The Summer of Sequels is almost here: Spider-Man 3, Pirates of the Caribbean: At World's End, Shrek the Third, Harry Potter and the Order of the Phoenix, Rush Hour 3, Fantastic Four: Rise of The Silver Surfer ... and with all of these continuing stories, you might be hankering for an entertaining original and funny movie for you and the family to check out!
In preparation for the June 29 release of Ratatouille, Walt Disney Pictures and Pixar invited MovieWeb.com to their Emeryville super-campus for an extensive look at the inner workings of the world's leading animation studio. Led by Pixar University's Dean Randy Nelson, it was a detailed educational primer leading up to a sit down with Brad Bird in the editing room. The tour served as an impressive look at how positive reinforcement and intensive thought feeds the machine of making the most successful movie-for-movie studio of all time. It also served as a way to show the world that anyone employed anywhere else has, in comparison, a really uncool work environment.
It'd be possible to write novel length thesis essays on the philosophies, psychologies, architectural layouts and crazy methods that all make up the foundation of the company, but that's for another place and time entirely. There's really just one thing you need to know about Pixar: It's a creative mecca that spoils their workaholic employees with creative nutrition which, as far as box office has proven, is a smart business decision. They run off of a simple dogma: People are the most valuable tool. Everyone has a priceless perspective and everyone is treated as such. Properly maintain the singular asset and everything else falls into place.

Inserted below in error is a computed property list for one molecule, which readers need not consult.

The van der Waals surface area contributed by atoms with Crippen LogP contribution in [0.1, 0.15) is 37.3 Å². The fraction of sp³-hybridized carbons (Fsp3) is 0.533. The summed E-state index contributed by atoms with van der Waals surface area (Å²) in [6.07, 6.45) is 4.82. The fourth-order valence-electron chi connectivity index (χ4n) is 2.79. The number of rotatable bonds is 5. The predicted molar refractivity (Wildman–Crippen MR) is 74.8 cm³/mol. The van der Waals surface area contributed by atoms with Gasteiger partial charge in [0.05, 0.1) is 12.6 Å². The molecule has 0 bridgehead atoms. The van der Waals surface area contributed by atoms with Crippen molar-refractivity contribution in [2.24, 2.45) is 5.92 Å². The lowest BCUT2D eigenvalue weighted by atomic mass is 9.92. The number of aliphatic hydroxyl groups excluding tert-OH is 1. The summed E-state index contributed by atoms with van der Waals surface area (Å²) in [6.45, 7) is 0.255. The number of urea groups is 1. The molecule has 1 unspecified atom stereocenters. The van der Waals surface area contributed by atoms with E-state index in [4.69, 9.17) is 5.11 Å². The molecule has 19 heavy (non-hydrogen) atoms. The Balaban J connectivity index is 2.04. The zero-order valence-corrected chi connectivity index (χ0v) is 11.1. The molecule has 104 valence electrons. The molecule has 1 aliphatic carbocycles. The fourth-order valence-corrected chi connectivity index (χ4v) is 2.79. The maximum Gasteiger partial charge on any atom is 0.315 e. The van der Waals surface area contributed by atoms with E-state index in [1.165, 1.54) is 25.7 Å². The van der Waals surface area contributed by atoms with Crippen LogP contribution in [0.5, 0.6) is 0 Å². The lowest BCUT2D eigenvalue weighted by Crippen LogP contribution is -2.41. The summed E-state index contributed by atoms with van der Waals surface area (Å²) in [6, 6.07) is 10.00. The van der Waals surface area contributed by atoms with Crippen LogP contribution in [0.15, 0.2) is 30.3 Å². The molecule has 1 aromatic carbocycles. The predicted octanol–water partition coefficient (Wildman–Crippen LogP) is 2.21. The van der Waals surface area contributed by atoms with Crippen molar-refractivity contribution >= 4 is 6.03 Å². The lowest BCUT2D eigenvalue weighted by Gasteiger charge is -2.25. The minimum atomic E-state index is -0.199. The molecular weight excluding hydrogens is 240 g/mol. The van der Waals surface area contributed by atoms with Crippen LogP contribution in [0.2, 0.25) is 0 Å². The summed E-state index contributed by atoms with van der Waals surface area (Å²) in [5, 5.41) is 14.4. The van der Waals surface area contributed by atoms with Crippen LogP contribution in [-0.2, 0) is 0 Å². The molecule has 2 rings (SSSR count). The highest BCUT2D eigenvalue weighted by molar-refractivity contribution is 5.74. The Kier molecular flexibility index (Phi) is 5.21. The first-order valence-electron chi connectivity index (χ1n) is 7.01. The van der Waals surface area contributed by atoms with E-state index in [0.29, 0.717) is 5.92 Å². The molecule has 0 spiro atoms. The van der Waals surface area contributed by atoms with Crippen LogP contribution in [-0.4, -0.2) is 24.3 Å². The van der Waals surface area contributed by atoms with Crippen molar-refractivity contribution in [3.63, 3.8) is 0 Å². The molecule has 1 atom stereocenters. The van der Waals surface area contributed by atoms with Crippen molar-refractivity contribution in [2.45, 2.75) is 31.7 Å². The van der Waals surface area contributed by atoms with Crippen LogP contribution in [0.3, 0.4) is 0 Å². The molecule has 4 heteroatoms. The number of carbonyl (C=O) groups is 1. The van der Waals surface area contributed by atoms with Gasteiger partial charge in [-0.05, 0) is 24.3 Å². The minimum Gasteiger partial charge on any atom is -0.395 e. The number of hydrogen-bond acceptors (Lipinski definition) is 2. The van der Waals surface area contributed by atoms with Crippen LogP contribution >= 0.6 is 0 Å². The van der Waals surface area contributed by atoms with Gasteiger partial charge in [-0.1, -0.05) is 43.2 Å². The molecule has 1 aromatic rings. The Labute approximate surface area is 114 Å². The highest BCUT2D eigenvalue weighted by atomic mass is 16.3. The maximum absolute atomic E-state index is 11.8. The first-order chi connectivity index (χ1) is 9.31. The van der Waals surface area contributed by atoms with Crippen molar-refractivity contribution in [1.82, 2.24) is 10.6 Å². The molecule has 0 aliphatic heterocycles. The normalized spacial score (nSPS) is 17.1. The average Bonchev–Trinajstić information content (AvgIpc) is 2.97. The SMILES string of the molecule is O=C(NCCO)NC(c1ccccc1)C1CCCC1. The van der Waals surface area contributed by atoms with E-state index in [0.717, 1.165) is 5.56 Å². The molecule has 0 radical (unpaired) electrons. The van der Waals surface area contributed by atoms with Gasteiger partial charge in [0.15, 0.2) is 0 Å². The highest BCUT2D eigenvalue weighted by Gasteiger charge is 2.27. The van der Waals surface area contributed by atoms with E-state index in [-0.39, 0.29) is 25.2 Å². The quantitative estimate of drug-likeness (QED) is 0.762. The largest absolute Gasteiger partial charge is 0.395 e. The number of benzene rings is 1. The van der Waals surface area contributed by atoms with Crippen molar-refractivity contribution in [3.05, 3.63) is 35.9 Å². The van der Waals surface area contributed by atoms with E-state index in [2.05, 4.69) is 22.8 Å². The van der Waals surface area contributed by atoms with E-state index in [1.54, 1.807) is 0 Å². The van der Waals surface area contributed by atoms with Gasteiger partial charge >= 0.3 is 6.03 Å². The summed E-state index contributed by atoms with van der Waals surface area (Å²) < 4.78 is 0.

Not only are their human resources treated with care, a "team sport" mentality runs rampant. Extreme measures are taken to make sure all those on the lush 14 acre property are communally aware what everyone else is up to. Lining the walls of the hallways are inspirational sketches, objects and storyboards of current / future projects so everyone walking the building can have a complete understanding of what each movie is trying to achieve. This way, everyone can be educated enough share their own ideas and viewpoints.
Speaking of education... To ensure the genius factor continues to grow, each employee, be they lead animators or bathroom janitors, are allowed to take 4 hours per work week to attend classes at Pixar University (a.k.a. the adorably raunchy abbreviation "P.U.") to learn to draw/program/write and overall increase the net weight of their grey matter.
Hellbent on squeezing every ounce of creative fluid out of every employee, the campus is complete with pools, grassy valleys, an in house massage parlor and a spaciously designed interior layout (they even sport a giant indoor bridge) that would make even the most functional of feng-shui masters feel inefficient and lazy. Perfectly put by Ratatouille's lead, Patton Oswalt, "It's like Willy Wonka's place without the creepiness"."